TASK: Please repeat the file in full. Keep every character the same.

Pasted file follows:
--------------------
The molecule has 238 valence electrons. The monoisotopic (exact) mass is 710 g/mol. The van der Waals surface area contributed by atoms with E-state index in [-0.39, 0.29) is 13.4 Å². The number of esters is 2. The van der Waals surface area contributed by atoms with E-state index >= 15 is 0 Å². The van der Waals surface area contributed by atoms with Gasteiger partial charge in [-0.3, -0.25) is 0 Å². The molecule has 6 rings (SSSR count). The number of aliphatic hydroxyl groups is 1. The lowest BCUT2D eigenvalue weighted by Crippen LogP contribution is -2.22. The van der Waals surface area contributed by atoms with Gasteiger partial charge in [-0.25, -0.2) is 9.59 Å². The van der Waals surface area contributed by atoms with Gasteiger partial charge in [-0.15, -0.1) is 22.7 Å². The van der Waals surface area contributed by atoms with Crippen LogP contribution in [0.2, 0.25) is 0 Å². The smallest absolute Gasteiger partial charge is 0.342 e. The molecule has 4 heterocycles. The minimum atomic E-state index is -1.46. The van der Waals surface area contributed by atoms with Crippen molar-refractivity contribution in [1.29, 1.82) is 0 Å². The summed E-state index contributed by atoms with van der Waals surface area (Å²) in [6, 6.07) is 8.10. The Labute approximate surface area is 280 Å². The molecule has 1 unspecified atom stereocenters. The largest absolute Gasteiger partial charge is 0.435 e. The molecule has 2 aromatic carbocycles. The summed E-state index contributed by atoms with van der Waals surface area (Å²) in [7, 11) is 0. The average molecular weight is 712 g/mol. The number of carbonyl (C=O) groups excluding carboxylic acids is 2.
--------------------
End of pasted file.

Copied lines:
The molecule has 238 valence electrons. The monoisotopic (exact) mass is 710 g/mol. The van der Waals surface area contributed by atoms with E-state index in [-0.39, 0.29) is 13.4 Å². The number of esters is 2. The van der Waals surface area contributed by atoms with E-state index >= 15 is 0 Å². The van der Waals surface area contributed by atoms with Gasteiger partial charge in [-0.3, -0.25) is 0 Å². The molecule has 6 rings (SSSR count). The number of aliphatic hydroxyl groups is 1. The lowest BCUT2D eigenvalue weighted by Crippen LogP contribution is -2.22. The van der Waals surface area contributed by atoms with Gasteiger partial charge in [-0.25, -0.2) is 9.59 Å². The van der Waals surface area contributed by atoms with Gasteiger partial charge in [-0.15, -0.1) is 22.7 Å². The van der Waals surface area contributed by atoms with Crippen LogP contribution in [0.2, 0.25) is 0 Å². The smallest absolute Gasteiger partial charge is 0.342 e. The molecule has 4 heterocycles. The minimum atomic E-state index is -1.46. The van der Waals surface area contributed by atoms with Crippen molar-refractivity contribution in [1.29, 1.82) is 0 Å². The summed E-state index contributed by atoms with van der Waals surface area (Å²) in [6, 6.07) is 8.10. The Labute approximate surface area is 280 Å². The molecule has 1 unspecified atom stereocenters. The largest absolute Gasteiger partial charge is 0.435 e. The molecule has 2 aromatic carbocycles. The summed E-state index contributed by atoms with van der Waals surface area (Å²) in [7, 11) is 0. The average molecular weight is 712 g/mol. The number of carbonyl (C=O) groups excluding carboxylic acids is 2.